Legislature has taken quick action on several key priorities, including workforce development and infrastructure initiatives
JEFFERSON CITY, MO – The Missouri Legislature is now nearly a third of the way through the 2019 Legislative Session. During the first weeks of session, both the House and Senate have made substantial progress moving some of their key priorities, as well as progressing on the Governor’s top legislative priorities.
Recently, the Senate unanimously passed legislation to reform the Low Income Housing Tax Credit program. Senator Dan Hegeman sponsored the bill and shepherded it through the legislative process with the assistance of Senate Majority Leader Caleb Rowden. The legislation would allow the state to save nearly a billion dollars over the next decade and restart this key program that provides quality, affordable housing to low-income Missourians across the state.
“I believe the Senate had a productive debate and ultimately came to a compromise that addresses housing needs, while ensuring greater accountability and an increased return on the investment of taxpayer dollars,” Governor Parson said.
Earlier this month, the House passed legislation to establish a Prescription Drug Monitoring Program (PDMP) in the state. Representative Holly Rehder sponsored the legislation in the House. The legislation would combat prescription drug abuse by providing prescribers a tool to find and address abuses. If passed, Missouri would join the rest of the country in implementing a PDMP.
The Governor’s main infrastructure priority for this legislative session, his bonding plan to repair or replace 250 bridges across the state, has been heard in both Senator Rowden’s Senate Rules Committee and Representative Becky Ruth’s House Transportation Committee. The plan has received no testimony in opposition and was voted out of Senate Committee unanimously. Several senators have also joined the Governor at stops across the state to express their support of the proposal.
“Missouri’s roads and bridges are a vital part of our state’s infrastructure and a critical part of local communities’ ability to promote and attract business, as well as ensure the safety of Missourians,” Senate President Pro Tem Dave Schatz said. “I also share the Governor’s optimism in being able to work together on this big issue and the potential it represents for communities across Missouri.”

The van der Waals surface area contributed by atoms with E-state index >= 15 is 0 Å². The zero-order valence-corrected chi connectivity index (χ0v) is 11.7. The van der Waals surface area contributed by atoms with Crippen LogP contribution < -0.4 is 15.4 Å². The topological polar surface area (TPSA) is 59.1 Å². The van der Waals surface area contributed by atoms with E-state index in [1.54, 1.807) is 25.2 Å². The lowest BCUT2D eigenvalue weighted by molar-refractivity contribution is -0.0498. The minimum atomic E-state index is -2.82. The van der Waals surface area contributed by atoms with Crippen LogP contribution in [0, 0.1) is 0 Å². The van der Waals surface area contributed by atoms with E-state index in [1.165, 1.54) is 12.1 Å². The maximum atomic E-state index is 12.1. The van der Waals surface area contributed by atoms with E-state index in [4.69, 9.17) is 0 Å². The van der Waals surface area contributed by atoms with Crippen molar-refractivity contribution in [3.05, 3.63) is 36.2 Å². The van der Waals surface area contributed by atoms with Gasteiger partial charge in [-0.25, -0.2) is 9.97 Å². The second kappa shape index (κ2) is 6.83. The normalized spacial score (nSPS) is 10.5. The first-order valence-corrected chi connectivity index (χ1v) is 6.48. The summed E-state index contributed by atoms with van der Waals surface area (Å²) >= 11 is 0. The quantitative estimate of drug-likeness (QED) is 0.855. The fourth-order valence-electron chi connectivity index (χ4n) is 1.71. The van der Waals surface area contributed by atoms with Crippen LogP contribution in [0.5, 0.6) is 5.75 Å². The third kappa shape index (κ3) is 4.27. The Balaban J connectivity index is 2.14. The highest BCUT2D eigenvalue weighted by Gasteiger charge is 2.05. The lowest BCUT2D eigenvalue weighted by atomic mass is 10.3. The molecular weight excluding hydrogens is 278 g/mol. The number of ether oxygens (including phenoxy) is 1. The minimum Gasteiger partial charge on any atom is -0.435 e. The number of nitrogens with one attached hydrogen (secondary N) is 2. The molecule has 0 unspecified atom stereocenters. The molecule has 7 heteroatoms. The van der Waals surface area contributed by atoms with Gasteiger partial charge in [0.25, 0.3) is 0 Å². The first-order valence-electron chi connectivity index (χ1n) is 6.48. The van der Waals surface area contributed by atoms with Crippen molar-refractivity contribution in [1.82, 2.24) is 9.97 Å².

The Governor’s plan is funded through budget savings and will accelerate more than $1 billion worth of local projects with no new tax dollars.
Two of the Governor’s top workforce development priorities, Fast Track and Missouri One Start, have received positive feedback and are working through the legislative process. Fast Track was voted out of Senator Gary Romine’s Senate Education Committee and Representative Kathy Swan’s House Workforce Committee unanimously with no testimony in opposition. The legislation has been heard on the House and Senate floors. Additionally, Missouri One Start was unanimously voted out of Representative Derek Grier’s House Economic Development Committee and has been heard in Senator Wayne Wallingford’s Senate Economic Development Committee.
“I am excited and committed to developing a vibrant workforce by passing innovative and bold ideas like Fast Track and Missouri One Start through the Missouri House,” Speaker of the House Elijah Haahr said. “We appreciate our ability to work with Governor Parson and look forward to continuing our progress that will make a difference for thousands of Missourians.”
The 2019 Legislative Session began on January 9 and will conclude on May 17.
“The legislature’s willingness to tackle big issues important to the lives of all Missourians has made for a productive start to the 2019 Legislative Session and based on the hard work and dedication of the legislature, I look forward to celebrating many shared victories in May,” Governor Parson said.